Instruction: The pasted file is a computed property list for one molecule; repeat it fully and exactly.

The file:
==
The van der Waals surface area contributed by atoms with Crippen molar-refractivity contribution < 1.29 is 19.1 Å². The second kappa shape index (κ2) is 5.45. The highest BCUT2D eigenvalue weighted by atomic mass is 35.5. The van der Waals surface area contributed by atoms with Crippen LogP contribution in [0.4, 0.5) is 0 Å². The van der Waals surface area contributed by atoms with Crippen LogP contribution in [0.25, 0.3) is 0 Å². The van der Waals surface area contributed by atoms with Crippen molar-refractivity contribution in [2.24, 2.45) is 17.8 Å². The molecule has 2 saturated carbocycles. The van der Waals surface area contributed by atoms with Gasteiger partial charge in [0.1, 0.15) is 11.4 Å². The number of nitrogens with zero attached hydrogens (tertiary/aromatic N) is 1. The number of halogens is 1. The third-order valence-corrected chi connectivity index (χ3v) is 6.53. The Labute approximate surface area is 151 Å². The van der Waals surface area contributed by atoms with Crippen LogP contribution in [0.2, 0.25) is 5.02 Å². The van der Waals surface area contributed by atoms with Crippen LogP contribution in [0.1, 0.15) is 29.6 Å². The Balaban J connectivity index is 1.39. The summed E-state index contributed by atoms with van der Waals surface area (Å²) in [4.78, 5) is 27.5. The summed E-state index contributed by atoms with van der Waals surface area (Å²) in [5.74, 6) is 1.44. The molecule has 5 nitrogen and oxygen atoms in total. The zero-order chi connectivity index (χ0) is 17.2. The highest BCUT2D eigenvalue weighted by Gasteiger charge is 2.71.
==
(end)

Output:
The van der Waals surface area contributed by atoms with Crippen molar-refractivity contribution < 1.29 is 19.1 Å². The second kappa shape index (κ2) is 5.45. The highest BCUT2D eigenvalue weighted by atomic mass is 35.5. The van der Waals surface area contributed by atoms with Crippen LogP contribution in [0.4, 0.5) is 0 Å². The van der Waals surface area contributed by atoms with Crippen LogP contribution in [0.25, 0.3) is 0 Å². The van der Waals surface area contributed by atoms with Crippen molar-refractivity contribution in [2.24, 2.45) is 17.8 Å². The molecule has 2 saturated carbocycles. The van der Waals surface area contributed by atoms with Gasteiger partial charge in [0.1, 0.15) is 11.4 Å². The number of nitrogens with zero attached hydrogens (tertiary/aromatic N) is 1. The number of halogens is 1. The third-order valence-corrected chi connectivity index (χ3v) is 6.53. The Labute approximate surface area is 151 Å². The van der Waals surface area contributed by atoms with Crippen LogP contribution in [0.2, 0.25) is 5.02 Å². The van der Waals surface area contributed by atoms with Crippen LogP contribution in [0.1, 0.15) is 29.6 Å². The Balaban J connectivity index is 1.39. The summed E-state index contributed by atoms with van der Waals surface area (Å²) in [4.78, 5) is 27.5. The summed E-state index contributed by atoms with van der Waals surface area (Å²) in [5.74, 6) is 1.44. The molecule has 5 nitrogen and oxygen atoms in total. The zero-order chi connectivity index (χ0) is 17.2. The highest BCUT2D eigenvalue weighted by Gasteiger charge is 2.71.